Tribute albums can be the saddest damn things. Music executives shamelessly trying to squeeze every last gold nugget out of beautiful music. Aging rock stars with plastic faces struggling to hit notes they once reached with ease. Flat duets with a new top ten sensation.
Tribute albums reek of the cheap perfume of sloppy nostalgia and human desperation.
It’s with this in mind that I gave a listen to John Fogerty’s new effort, Wrote a Song for Everyone, and from the moment the phat drumbeat of “Fortunate Son” dropped in, I knew I was listening to something special.
In my first two listens, this album continually gave me chills.
These songs are not flaccid covers of great songs. They are brimming with new energy. The songs move from rock to country to R&B with a natural ease and authenticity.
In an interview on WTF with Marc Maron, Fogerty explains that this project was his wife’s idea. She suggested that he ask his favorite musicians from the New Guard to collaborate with him on an album. So he contacted the musicians he admires and asked them to come up with their own takes on his classics. The mutual respect that exists on Wrote a Song for Everyone between the songs’ creator and the new musicians is what makes the entire project sizzle with vitality.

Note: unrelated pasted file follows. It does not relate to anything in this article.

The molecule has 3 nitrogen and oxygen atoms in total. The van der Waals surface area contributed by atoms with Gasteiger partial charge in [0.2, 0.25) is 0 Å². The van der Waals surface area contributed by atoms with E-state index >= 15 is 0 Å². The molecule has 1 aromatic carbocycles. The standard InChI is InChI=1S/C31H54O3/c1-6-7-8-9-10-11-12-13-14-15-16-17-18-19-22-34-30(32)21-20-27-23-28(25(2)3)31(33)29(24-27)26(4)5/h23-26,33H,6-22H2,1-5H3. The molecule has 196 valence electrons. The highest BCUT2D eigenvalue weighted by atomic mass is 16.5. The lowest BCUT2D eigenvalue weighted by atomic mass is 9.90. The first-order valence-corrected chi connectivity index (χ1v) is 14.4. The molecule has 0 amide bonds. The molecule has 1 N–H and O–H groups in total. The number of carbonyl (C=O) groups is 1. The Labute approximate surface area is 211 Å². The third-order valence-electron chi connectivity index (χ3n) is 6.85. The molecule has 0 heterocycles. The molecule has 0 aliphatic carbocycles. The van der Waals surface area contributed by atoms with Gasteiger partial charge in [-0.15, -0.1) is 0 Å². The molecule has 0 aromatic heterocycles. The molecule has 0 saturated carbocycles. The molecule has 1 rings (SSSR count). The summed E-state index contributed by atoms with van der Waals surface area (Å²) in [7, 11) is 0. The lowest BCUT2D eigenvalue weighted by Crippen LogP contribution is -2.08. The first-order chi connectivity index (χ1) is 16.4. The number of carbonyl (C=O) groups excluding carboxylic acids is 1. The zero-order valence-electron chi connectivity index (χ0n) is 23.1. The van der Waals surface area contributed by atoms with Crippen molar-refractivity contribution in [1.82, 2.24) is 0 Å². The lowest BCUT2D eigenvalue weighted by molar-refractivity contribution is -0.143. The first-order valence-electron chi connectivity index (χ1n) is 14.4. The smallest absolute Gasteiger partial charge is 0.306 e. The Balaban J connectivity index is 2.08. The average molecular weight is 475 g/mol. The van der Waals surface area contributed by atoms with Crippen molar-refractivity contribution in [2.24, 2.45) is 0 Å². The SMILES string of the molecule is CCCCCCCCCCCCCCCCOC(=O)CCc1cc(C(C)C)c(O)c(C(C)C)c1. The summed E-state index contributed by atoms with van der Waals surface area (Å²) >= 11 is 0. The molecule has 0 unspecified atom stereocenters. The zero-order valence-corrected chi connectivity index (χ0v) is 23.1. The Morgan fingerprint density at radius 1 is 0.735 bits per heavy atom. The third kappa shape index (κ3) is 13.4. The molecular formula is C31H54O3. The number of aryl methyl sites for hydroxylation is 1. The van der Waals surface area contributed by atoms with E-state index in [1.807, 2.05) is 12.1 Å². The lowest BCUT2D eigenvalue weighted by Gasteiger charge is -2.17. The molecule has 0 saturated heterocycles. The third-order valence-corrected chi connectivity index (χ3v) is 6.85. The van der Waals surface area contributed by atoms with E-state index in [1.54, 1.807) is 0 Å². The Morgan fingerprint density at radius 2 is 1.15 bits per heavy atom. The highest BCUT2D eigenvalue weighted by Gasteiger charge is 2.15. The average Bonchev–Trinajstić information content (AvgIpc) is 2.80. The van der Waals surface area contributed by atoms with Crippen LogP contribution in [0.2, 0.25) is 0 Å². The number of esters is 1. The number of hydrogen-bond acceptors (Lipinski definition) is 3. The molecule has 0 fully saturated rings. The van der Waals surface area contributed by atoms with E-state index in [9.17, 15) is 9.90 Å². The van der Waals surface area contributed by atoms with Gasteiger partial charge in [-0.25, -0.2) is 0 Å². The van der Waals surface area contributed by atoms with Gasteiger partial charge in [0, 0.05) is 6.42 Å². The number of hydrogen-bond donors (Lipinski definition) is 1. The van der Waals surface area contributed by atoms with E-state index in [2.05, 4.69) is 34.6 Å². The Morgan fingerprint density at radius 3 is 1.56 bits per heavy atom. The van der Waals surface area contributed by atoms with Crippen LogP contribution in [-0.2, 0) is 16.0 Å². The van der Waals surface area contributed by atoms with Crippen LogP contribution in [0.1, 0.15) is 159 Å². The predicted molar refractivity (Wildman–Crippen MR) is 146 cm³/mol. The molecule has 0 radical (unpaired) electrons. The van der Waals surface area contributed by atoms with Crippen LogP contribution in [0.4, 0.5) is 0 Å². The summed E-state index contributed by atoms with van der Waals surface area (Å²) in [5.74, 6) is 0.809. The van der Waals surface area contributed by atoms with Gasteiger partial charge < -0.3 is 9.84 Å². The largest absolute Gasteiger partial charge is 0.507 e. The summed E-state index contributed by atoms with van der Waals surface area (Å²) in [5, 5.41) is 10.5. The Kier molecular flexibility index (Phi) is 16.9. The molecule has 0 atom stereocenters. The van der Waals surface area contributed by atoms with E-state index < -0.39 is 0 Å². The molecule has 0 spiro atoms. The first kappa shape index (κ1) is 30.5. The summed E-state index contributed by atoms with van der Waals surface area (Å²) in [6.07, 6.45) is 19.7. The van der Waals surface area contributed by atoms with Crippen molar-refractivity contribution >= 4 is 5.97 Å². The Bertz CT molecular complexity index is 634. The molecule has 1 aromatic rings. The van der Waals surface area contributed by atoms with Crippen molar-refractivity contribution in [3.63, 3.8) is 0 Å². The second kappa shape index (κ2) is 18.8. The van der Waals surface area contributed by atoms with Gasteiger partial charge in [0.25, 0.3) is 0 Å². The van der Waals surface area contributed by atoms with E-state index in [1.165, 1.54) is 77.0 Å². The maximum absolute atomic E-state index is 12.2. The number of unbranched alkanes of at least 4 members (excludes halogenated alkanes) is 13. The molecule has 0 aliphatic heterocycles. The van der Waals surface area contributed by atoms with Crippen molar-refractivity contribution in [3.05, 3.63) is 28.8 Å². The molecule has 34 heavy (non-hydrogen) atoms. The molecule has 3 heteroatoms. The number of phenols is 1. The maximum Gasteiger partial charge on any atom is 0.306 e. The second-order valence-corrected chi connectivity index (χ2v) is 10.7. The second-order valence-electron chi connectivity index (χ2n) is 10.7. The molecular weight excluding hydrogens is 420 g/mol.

The Foo Fighters, in true Foo Fighter form, blow “Fortunate Son” out of this universe with their rock and roll ferocity. To hear Dave Grohl and John Fogerty trade verses of this Vietnam-era rager is a gift from the rock and roll gods.
Somehow the transition from the rock and roll force of “Fortunate Son” to the banjo opening of “Almost Saturday Night” feels perfect. Keith Urban sounds great here. (Did I just compliment Keith Urban? Why, yes, I guess I did.) This song could be a number one country hit now. A country hit I would actually listen to.
Album highlight: My Morning Jacket’s take on “Long As I Can See the Light.” This song has always moved me. In high school, it was one of the first songs whose lyrics I payed special attention to. That first image, “Put a candle in the window.” Shit. On Wrote a Song, the song has such reverent restraint for the first two minutes, then MMJ open things up, moving towards a scorching solo that embodies the yearning, the beautiful desperation at the song’s heart. It sounds like Jim James and John Fogerty are trading solos at the end. Come on! Could you think of a better collaboration?
Other standouts: Tom Morello’s solo on “Wrote a Song for Everyone,” Zac Brown Band’s lively “Bad Moon Rising,” Dawes on “Someday Never Comes,” and the one and only Bob Seger on “Who’ll Stop the Rain.”
Do you like CCR? Trick question, of course you do. If Fogerty’s songs have ever moved you, like I mean ever, then you have to, I repeat, have to listen to this album. In an age where you can access every song ever recorded using a device that fits in your hand, you have no excuse not to listen.
Get in your car. Roll down your window. Turn the radio loud. Let the beauty of Wrote a Song for Everyone pour over your soul. Because that’s what I plan on doing all summer.
(Click to listen through Spotify. Do it!)